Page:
After more than two years of intensive construction in Wollongong’s city centre, a clear picture of how GPT’s $200 million shopping centre expansion will look when complete has started to emerge.
Beneath blue mesh and scaffolding, the outline of the Keira Street building’s soaring design has become visible and, along Crown Lane, part of the decorative concrete facade has recently been installed.
On Wednesday, the developer opened the doors of its West Keira project to the media for the first time in months, allowing the Mercury to see the site beyond the street view.
Where there was once a gaping, rubble-filled hole there is now a concrete cavern, full of various grey-toned allotments waiting to be fitted-out as restaurants, supermarkets, car parks and food courts ahead of the planned September opening.
The sneak peek was GPT’s chance to announce - as promised in March 2012 - that all but two steel elements used in construction have been made with locally produced materials, thanks to a close affiliation with BlueScope Steel.
GPT’s development manager Steven Turner said there were about 14 different applications of BlueScope products, including 200 tonnes of beams, 30,000 square metres of a steel decking product called Deckform and 900 square metres of steel sheeting for windows frames and sills.
‘‘We set ourselves an aspiration that if it could be BlueScope Steel, it would be [because] we wanted to create a project to showcase what the region does and does very well,’’ he said.
BlueScope product innovation and technology manager Sean Wong said his company was grateful for the chance to work on an Illawarra-based project, noting steel would take pride of place on the mall’s facade made from 750 steel blades.
‘‘For many people who work at Port Kembla Steelworks, it’s rare to see the application of the steel they make in such an iconic project so close to home,’’ Mr Wong said.
Mr Turner said shunning overseas products to work with BlueScope was not only designed to create goodwill in the community, it was also a sound business move which he hoped would be repeated by Australian developers in the future.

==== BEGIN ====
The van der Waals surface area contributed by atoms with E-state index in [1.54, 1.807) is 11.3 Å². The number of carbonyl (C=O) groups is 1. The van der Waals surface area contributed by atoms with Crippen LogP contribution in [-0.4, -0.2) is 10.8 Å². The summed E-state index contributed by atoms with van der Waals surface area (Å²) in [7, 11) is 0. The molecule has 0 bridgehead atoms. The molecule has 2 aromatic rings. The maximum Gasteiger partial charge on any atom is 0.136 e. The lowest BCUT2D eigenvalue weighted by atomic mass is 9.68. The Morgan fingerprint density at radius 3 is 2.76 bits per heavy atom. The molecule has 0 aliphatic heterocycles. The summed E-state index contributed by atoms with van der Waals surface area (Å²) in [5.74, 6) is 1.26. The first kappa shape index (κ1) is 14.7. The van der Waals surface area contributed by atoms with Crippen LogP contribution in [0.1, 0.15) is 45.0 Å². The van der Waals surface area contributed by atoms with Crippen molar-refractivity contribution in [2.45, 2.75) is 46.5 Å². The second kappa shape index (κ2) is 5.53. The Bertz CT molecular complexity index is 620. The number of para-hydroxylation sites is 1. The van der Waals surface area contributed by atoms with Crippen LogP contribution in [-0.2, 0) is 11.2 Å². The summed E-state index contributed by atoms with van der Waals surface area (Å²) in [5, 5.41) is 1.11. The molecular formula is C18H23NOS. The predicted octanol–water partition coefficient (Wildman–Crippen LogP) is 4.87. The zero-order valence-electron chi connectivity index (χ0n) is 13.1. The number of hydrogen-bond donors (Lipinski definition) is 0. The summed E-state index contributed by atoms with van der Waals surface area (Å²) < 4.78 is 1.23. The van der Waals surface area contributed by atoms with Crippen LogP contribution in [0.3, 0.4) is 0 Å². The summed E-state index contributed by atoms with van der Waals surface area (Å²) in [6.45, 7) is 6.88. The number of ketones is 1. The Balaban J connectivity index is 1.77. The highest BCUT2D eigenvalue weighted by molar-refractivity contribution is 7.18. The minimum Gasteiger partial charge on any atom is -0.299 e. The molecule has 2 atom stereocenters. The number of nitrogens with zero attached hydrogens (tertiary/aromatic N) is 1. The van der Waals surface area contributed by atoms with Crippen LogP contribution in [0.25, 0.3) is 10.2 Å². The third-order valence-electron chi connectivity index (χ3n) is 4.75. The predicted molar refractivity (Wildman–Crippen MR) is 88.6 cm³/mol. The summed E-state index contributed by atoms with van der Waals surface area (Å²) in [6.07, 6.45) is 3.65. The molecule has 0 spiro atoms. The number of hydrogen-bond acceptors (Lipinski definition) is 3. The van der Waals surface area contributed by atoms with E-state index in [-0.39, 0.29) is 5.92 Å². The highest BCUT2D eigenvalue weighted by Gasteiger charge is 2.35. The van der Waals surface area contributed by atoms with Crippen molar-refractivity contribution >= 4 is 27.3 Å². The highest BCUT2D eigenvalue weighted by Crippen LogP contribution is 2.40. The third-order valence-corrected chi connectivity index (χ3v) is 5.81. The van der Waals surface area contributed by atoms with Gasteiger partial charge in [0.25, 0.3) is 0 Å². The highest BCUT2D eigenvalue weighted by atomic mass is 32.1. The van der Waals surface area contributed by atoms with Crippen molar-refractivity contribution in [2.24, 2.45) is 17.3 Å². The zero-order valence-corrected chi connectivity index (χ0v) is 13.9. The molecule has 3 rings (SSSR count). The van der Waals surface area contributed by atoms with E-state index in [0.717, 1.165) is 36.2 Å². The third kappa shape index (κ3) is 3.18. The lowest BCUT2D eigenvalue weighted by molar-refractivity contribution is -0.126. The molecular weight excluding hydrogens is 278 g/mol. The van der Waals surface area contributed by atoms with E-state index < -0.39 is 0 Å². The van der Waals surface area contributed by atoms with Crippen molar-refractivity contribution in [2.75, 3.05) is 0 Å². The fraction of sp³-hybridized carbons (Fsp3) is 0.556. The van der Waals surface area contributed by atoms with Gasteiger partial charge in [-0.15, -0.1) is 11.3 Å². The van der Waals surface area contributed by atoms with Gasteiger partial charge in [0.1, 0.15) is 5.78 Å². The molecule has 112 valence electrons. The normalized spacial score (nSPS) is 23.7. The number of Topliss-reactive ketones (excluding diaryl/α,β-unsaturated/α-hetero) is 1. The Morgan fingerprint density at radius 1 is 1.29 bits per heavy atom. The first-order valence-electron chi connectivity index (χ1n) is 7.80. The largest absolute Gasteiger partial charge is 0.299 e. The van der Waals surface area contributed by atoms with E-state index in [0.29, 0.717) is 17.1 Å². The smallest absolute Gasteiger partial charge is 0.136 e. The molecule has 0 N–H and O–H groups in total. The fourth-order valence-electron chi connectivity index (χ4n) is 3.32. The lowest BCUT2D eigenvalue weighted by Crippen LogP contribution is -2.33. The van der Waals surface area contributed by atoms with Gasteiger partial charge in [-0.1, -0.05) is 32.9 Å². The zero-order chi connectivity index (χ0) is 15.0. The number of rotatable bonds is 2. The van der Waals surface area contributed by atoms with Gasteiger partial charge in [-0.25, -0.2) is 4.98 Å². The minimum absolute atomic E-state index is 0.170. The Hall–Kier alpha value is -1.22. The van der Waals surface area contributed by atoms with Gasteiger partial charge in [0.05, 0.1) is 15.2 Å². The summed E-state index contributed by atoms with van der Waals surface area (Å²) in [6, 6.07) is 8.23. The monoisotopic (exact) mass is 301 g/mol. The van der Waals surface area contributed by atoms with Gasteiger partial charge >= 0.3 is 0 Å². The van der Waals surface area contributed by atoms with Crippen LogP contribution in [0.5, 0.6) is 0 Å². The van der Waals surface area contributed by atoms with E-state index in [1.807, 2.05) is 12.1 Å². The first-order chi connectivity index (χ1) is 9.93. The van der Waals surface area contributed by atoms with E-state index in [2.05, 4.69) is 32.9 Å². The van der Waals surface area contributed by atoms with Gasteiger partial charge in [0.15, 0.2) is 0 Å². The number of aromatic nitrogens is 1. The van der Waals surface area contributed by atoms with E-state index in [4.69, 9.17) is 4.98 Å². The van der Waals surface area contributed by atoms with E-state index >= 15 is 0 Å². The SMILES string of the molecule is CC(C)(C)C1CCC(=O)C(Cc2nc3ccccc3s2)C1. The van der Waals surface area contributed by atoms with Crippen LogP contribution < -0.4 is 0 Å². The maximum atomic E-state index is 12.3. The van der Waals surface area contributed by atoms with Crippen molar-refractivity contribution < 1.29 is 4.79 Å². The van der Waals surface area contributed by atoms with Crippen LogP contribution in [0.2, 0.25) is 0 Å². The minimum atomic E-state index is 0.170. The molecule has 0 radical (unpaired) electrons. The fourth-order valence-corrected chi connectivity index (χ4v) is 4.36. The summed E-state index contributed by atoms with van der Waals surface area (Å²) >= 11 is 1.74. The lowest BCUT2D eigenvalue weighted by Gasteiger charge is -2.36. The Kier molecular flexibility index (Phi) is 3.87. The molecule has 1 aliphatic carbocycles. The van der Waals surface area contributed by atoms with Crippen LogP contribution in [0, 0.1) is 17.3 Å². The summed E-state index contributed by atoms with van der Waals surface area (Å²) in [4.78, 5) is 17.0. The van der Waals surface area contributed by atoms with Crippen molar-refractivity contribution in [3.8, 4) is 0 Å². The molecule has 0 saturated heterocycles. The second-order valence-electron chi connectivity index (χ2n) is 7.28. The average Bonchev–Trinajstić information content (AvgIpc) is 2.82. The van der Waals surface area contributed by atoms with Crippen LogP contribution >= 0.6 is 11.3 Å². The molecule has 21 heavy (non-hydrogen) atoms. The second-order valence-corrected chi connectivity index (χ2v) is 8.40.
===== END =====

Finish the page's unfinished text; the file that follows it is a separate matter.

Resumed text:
‘‘We were able to buy this steel at the same price as we could buy overseas steel, but there’s always some cost implications when people start working on it because Australian labour can be quite expensive,’’ he said.
‘‘However, there’s also a trade off to know that it’s being fabricated just down the road.
‘‘It made a lot of sense for us to start the process here in Wollongong, but now we’re starting to see the same type of partnerships could be used in other places.’’
Steel applications include:
200 tonnes of steel beams
30,000 square metres of structural steel decking
900 square metres of steel sheeting for external skirting, window sills and frames
Two kilometres of steel blades which will form the centre’s facade
■ Right now there are 300 workers on site, but this will increase to about 500 as construction ramps up in the coming months.
■ Once shops begin to be fitted out, an extra 500 workers will start work.
■ Once completed, the shops and restaurants will provide about 800 full-time equivalent jobs.
HOW THE CENTRE WILL WORK
Second floor and rooftop: Two levels of parking, with about 400 spaces, to be accessed via Regent Street. The parking levels will have ‘‘live digital data’’, showing how many car spaces are available and directing customers to free spaces.
First floor: 600-seat, partially open-air food court with three distinct areas.
Ground floor: Will open out to Keira Street and includes bars, restaurants and other retailers, including Target and JB Hi-Fi.
Lower ground level: Fresh food outlets including Coles, Liquorland, Best Fresh and other food retailers which will link to existing Wollongong Central stores via a tunnel under Keira Street. The high ceiling will be decorated with more than 5000 kitchen colanders.
Lowest floor: 250 car spaces accessed via Market Street. Parking in the centre will be free on Sunday and after 6pm every day except Thursday.